The Sea is RISING! . . . or IS It?

Posted in At Sea, Mixed Nuts on November 20th, 2008 by MadDog
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Ten years or so is nowhere near enough time to make any kind of statistically reliable statement about sea level changes. That’s unless the West Antarctic glob slithers into the sea or the Greenland ice cap gets all frayed and falls apart like an old baklava. If something like that happens, we’ll know Pretty Darn Quick!

However, I have for you today some interesting research from my boss’s boss (My wife is my boss – yes, kiddies – it’s quite literally true. This is from her boss.)

By the way, the following comes from someone whose interest in and knowledge of the sea is not to be sneezed at. Kyle and his wife, Kathy and their ship’s cat, Dory sailed a thirty foot boat from Moline, Illinois, down the Mississippi, across the Gulf of Mexico and all the way to Madang. You can read about it here.

Let me mention that Kyle and I are on rather opposite sides of the fence vis a vis the whole global warming kafuffle. I think that we’re doing very bad things to ourselves and we really ought to stop – or else! Kyle takes the view that the models have not shown to be anywhere near accurate, let alone predictive (look at the ranges!) and it wouldn’t do us much good to wreck the world economy and then find out it was mostly part of a natural cycle.

THIS FROM: Kyle Harris

I have been interested in the alleged affects of global warming on the sea level here in PNG so I was pleasantly surprised to find on line a collection of sea level data taken on Manus Island dating back to 1994.

SEAFRAME at Maunus Island

The tables give hourly sea level values for the entire year. The early years are a bit spotty with large holes in the data but later years are pretty much complete. (A full year of hourly readings comes to 8760 readings.)

Year    Average  Points
1996      0.752    7120
1997      0.615    8719
1998      0.617    8735
1999      0.772    8740
2000      0.786    8784
2001      0.771    8760
2002      0.675    8760
2003      0.723    8349
2004      0.732    8784
2005      0.740    8760
2006      0.745    8760
2007      0.765    8760
Average   0.715

Having downloaded all the files, I ran a simple average on the yearly data from 1996 through 2007. I excluded the earlier years because of the large holes in the data. I then plotted the data to see if there were any discernible trends. The data shows a dip in the average sea level in 1997 and 1998, followed by a sharp increase of almost .2 meter for the following three years. Then there is another dip followed by a gradual increase through 2007.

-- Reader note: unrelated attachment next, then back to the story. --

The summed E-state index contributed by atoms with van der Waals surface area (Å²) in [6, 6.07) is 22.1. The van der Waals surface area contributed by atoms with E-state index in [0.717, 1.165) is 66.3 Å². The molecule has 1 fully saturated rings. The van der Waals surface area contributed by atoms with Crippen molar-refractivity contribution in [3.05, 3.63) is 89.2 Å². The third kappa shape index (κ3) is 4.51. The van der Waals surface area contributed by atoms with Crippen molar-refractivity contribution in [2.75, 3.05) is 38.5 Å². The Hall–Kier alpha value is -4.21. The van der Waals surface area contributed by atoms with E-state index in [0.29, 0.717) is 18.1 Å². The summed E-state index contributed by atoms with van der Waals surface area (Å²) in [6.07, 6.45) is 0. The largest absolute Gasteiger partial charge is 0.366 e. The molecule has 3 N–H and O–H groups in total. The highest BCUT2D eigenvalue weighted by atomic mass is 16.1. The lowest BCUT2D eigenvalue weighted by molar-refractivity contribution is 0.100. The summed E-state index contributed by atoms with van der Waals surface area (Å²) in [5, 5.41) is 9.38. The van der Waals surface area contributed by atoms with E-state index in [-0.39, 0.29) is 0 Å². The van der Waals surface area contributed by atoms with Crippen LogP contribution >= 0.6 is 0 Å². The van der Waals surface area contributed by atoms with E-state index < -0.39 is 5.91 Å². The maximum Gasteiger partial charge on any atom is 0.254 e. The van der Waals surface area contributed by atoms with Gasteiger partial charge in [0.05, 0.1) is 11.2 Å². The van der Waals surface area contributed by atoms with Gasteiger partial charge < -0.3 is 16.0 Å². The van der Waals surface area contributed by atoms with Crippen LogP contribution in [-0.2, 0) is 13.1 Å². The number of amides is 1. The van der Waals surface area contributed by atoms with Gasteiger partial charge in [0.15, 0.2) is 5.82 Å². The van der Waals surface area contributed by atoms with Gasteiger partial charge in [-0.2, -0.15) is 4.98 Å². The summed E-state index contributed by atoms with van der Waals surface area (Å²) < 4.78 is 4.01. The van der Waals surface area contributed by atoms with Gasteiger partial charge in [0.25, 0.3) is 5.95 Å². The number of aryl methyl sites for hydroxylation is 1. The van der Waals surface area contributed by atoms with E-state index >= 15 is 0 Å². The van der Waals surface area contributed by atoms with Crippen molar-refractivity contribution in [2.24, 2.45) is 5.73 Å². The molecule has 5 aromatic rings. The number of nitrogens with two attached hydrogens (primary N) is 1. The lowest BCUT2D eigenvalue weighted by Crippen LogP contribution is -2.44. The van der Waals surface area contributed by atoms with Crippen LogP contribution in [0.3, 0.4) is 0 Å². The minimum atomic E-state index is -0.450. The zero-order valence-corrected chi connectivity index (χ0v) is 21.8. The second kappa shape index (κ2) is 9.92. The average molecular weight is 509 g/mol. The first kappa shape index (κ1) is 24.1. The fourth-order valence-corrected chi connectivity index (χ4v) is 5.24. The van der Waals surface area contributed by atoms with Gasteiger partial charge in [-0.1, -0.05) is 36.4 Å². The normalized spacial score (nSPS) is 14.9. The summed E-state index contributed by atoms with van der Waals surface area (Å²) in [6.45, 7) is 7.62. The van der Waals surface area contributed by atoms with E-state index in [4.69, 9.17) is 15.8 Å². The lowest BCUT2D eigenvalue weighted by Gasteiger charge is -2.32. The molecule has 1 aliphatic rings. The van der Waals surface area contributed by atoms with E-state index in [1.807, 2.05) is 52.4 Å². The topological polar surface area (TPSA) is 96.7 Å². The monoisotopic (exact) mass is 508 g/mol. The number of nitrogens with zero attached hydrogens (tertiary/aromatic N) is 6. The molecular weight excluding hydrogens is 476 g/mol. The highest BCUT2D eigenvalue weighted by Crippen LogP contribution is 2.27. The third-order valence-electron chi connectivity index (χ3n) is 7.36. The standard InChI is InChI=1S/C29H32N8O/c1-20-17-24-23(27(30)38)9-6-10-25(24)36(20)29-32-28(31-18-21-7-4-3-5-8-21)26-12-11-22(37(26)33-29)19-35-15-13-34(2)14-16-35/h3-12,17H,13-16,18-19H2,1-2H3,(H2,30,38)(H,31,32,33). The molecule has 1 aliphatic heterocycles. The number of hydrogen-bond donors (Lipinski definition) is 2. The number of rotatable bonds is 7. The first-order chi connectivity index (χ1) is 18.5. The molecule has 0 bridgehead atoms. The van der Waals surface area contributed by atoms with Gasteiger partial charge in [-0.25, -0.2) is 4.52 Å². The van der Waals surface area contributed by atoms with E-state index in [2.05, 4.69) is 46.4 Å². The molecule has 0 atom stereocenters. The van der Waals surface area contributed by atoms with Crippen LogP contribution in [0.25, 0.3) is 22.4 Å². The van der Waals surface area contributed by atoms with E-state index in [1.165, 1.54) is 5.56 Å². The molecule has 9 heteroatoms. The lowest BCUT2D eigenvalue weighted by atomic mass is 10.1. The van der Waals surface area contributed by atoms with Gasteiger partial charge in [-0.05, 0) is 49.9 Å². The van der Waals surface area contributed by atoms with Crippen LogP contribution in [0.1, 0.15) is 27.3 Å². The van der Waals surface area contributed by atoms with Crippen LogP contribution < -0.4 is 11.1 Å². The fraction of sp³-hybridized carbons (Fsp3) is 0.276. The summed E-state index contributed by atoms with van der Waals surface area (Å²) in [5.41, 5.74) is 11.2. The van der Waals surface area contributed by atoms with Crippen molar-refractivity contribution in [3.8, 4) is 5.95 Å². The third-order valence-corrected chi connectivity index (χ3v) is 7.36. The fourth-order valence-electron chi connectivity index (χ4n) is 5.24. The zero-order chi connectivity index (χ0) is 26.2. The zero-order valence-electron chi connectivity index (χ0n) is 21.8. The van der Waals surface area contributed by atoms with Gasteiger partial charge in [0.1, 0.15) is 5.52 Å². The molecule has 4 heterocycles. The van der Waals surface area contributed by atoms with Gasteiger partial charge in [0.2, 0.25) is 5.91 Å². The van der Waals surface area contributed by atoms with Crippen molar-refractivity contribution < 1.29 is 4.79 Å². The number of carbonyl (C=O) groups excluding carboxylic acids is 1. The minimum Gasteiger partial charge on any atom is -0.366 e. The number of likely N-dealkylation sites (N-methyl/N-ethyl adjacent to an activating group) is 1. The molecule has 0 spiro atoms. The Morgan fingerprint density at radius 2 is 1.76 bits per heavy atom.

Chart of the SEAFRAME data

Chart of the SEAFRAME data

In trying to make sense of the data for 1996 though 2002, I checked the NOAA web site for el Niño and la Niña data. During La Niña years, the Southeast trade winds in the South Pacific are stronger than normal. This pushes the water in the Pacific westward and results in a “piling up” of the water in the Western Pacific. The opposite is true in el Niño years. So one would expect years of strong la Niña would correspond to higher than normal sea levels while years of strong el Niño would correspond to lower than normal levels.

The NOAA Data

The NOAA Data

According to NOAA there was a strong el Niño in 1997 and 1998 followed by a strong la Niñael Niño again in 2002. Since then there have been short-lived el Niño and la Niña which started the end of 2007 and which ended in 2008. starting the second half of 1998 and finishing the first part of 2001. There was a medium strength events but nothing too significant. There was a fairly strong

The el Niño in 1997 and 1998 seem to correspond to the dip in sea levels of the corresponding period. And, the quick rise in sea levels immediately thereafter correspond to the lengthy la Niña event. This is followed by another el Niño and another dip in average sea levels. Since 2002 we have seen a gradual increase in the average sea levels of approximately 1.5 inches total.

I realize that this is a quick and dirty analysis but I believe it does illustrate the difficulty in quantifying sea levels over the short term.

While it is fashionable to jump on the climate change bandwagon to explain sea level variation, there may be other factors at work such as el Niño and la Niña and subsidence associated with plate movement that may explain at least some of the changes in the observed data.


We all have anecdotes concerning the imminent danger of loosing our front yards to the sea (at the very least). I would be willing to swear by Britney Spears‘ Jeans that the water in front of my house has risen by at least ten centimetres in the twenty years or so that I’ve lived there.

However, there may be another explanation for this.

I worked for a couple of weeks on Miss Rankin while some scientists were traipsing around studying the effects of ancient tsunami. One of them told me that Madang (essentially the armpit of Astrolabe Bay – and I mean that in a geographical sense) is on one end of a big raft of geology that is sinking while the other end (up around the cape, I think) is rising. How much and how fast, I don’t remember.

So much for science.

It still seems to me that my front yard is disappearing at an alarming rate. I may have to learn to do the Jesus Walk even before I’m taken up into the clouds.

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